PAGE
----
Two games later he broke again after two moments of Murray magic, an exquisite lobbed volley followed by a smash and then a heavily-spun lob followed by a forehand winner. Murray, pumping himself up, closed out the set with a big forehand after patiently manoeuvring himself into a winning position.
However, the Scot has had a tendency to follow breaks of serve with a sloppy service game of his own and he did so again at the start of the second set, two double faults helping to let his opponent back into the match as Ljubicic served out for the set.
No sooner had Ljubicic stolen the momentum than Murray ripped it from his grasp again. The Scot, upping his game, took the third set in just 29 minutes after racing into a 5-0 lead as Ljubicic's level dipped sharply.
By the start of the fourth set Murray was playing superbly. Backhand and forehand winners flashed down the line and cross-court, though the pick of his shots – bar the showboating winner through the legs – was another lob. A Ljubicic mishit landed on Murray's baseline, but the Scot responded with a delightful forehand lob that the Croatian did not even bother to chase.
When Murray broke to lead 4-2, Ljubicic netting a volley as he attempted to cut off a crashing forehand down the line, it seemed that the end would be swift, but an enthralling high-quality contest had one final twist in the tail. Murray served for the match at 5-4, but Ljubicic went for broke on his returns and levelled the set at 5-5.
Ljubicic took a 3-2 lead in the tie-break but from that point onwards Murray played a canny game. Two unreturned serves took him into a 4-3 lead and on the next two points he cleverly played himself into a position of strength before enticing Ljubicic into errors. The Croatian saved the first match point with a big forehand return, but on the second Murray followed up a big serve with a winning forehand.
Murray's route to the final
4th round: Richard Gasquet (France, aged 25, world No 13)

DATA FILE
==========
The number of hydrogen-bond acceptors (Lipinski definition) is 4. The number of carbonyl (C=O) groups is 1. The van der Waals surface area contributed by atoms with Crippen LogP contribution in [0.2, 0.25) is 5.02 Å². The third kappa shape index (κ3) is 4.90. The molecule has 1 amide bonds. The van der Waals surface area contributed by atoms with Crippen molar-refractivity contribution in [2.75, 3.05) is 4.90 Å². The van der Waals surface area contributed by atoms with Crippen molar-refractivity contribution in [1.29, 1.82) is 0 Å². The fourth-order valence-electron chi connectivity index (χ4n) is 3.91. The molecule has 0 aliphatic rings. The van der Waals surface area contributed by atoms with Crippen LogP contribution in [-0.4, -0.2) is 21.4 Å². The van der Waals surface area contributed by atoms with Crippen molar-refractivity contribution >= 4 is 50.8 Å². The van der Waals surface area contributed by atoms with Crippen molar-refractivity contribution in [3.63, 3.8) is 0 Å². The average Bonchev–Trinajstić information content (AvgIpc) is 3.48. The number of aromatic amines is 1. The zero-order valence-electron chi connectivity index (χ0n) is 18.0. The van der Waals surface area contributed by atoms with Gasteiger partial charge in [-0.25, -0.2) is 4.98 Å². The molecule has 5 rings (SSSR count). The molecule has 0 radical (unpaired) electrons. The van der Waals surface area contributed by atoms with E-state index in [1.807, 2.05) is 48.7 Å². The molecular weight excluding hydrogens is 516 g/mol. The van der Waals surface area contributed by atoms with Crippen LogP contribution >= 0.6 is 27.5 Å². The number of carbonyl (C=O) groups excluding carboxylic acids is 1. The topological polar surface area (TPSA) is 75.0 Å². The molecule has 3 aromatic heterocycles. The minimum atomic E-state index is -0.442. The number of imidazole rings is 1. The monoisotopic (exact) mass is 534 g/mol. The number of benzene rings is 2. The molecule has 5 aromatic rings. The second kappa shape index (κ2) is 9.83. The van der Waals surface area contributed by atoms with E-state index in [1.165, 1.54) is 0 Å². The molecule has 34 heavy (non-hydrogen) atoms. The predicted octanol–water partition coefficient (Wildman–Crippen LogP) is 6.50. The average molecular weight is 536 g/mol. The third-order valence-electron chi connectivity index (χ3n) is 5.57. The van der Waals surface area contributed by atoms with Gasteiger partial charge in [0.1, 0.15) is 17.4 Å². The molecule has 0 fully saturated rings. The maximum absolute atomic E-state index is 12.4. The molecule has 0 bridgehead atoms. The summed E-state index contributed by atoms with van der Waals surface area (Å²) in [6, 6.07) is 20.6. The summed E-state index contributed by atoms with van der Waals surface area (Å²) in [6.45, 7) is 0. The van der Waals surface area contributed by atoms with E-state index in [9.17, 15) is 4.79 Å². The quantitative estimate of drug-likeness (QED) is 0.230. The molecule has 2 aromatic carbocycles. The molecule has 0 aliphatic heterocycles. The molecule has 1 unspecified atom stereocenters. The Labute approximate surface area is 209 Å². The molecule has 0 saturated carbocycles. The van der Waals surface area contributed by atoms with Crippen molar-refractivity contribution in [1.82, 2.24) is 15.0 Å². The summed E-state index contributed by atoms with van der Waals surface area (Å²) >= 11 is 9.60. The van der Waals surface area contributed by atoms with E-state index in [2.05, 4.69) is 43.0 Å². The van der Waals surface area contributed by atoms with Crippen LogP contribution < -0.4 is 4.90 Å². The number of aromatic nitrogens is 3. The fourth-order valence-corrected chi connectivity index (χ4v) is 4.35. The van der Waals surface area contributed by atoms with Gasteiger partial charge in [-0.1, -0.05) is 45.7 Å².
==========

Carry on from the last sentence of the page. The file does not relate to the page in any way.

Maintained fine run of form with straight-sets win over Simone Bolelli. Lost to Murray here in 2008 and in Paris last year after squandering two-set leads.
Quarter-finals: Gaël Monfils (France, aged 24, world No 8)
Was tied at one set apiece with Lukasz Kubot when play was called off last night. Superb athlete but has never gone beyond third round at Wimbledon.
Semi-finals: Rafael Nadal (Spain, aged 25, world No 1)
Took first set against Gilles Muller last night before rain fell but appeared in discomfort after a fall. Has beaten Murray twice here without losing a set.
Final: Roger Federer (Switzerland, aged 29, world No 3)
Faces an old rival, David Nalbandian, in third round today. Seedings say Djokovic should win semi-final against Federer but the Swiss has won title six times.
- 1 Easter egg hunt horror as mother finds dead body under deck of house
- 2 A bottle of wine a day is not bad for you and abstaining is worse than drinking, scientist claims
- 3 Unbeliebable: The White House offer 'no comment' to anti-Justin Bieber petition
- 4 Loch Ness Monster found on Apple Maps?
The food poverty scandal that shames Britain: Nearly 1m people rely on handouts to eat – and benefit reforms may be to blame
Scottish independence: It is the English who should be on their knees, begging the Scots to vote ‘No’
'Sinful': Video of British Muslims dancing to Pharrell Williams's hit Happy comes under attack
Nigel Farage: I’m taking on the status quo, and the Establishment’s fighting back
Abdullah Deghayes: My son was the martyr of a just cause, says father of British teenager killed in Syria conflict
Ukraine crisis: Helicopter gunships take country closer to all-out war